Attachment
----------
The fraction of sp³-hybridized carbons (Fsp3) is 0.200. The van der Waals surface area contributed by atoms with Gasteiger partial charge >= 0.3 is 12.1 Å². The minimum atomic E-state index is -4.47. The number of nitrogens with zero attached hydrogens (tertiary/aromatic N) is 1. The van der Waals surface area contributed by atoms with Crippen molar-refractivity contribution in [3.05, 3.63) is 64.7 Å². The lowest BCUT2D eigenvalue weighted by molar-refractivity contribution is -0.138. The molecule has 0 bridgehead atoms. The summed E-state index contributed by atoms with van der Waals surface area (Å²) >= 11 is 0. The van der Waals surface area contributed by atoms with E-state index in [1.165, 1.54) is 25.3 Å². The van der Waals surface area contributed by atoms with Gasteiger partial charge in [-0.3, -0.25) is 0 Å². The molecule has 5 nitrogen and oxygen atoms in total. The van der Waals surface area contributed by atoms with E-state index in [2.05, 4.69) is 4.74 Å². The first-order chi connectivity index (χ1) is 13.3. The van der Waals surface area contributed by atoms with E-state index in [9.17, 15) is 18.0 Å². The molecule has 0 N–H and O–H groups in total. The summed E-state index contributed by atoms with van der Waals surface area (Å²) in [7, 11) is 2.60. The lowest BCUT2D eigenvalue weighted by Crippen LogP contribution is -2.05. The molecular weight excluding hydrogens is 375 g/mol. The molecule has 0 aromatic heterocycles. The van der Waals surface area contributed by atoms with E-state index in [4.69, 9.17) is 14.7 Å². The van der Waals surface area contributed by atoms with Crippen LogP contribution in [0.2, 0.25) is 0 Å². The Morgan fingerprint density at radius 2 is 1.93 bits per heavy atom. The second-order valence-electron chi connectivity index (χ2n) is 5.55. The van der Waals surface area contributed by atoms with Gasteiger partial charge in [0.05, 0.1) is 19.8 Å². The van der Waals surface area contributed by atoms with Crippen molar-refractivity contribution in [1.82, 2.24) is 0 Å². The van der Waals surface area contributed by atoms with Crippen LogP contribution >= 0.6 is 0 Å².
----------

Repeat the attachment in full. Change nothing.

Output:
The fraction of sp³-hybridized carbons (Fsp3) is 0.200. The van der Waals surface area contributed by atoms with Gasteiger partial charge >= 0.3 is 12.1 Å². The minimum atomic E-state index is -4.47. The number of nitrogens with zero attached hydrogens (tertiary/aromatic N) is 1. The van der Waals surface area contributed by atoms with Crippen molar-refractivity contribution in [3.05, 3.63) is 64.7 Å². The lowest BCUT2D eigenvalue weighted by molar-refractivity contribution is -0.138. The molecule has 0 bridgehead atoms. The summed E-state index contributed by atoms with van der Waals surface area (Å²) >= 11 is 0. The van der Waals surface area contributed by atoms with E-state index in [1.165, 1.54) is 25.3 Å². The van der Waals surface area contributed by atoms with Gasteiger partial charge in [-0.3, -0.25) is 0 Å². The molecule has 5 nitrogen and oxygen atoms in total. The van der Waals surface area contributed by atoms with E-state index in [2.05, 4.69) is 4.74 Å². The first-order chi connectivity index (χ1) is 13.3. The van der Waals surface area contributed by atoms with E-state index in [9.17, 15) is 18.0 Å². The molecule has 0 N–H and O–H groups in total. The summed E-state index contributed by atoms with van der Waals surface area (Å²) in [7, 11) is 2.60. The lowest BCUT2D eigenvalue weighted by Crippen LogP contribution is -2.05. The molecular weight excluding hydrogens is 375 g/mol. The molecule has 0 aromatic heterocycles. The van der Waals surface area contributed by atoms with E-state index in [4.69, 9.17) is 14.7 Å². The van der Waals surface area contributed by atoms with Crippen LogP contribution in [0.2, 0.25) is 0 Å². The Morgan fingerprint density at radius 2 is 1.93 bits per heavy atom. The second-order valence-electron chi connectivity index (χ2n) is 5.55. The van der Waals surface area contributed by atoms with Gasteiger partial charge in [0.05, 0.1) is 19.8 Å². The van der Waals surface area contributed by atoms with Crippen molar-refractivity contribution in [1.82, 2.24) is 0 Å². The van der Waals surface area contributed by atoms with Crippen LogP contribution >= 0.6 is 0 Å².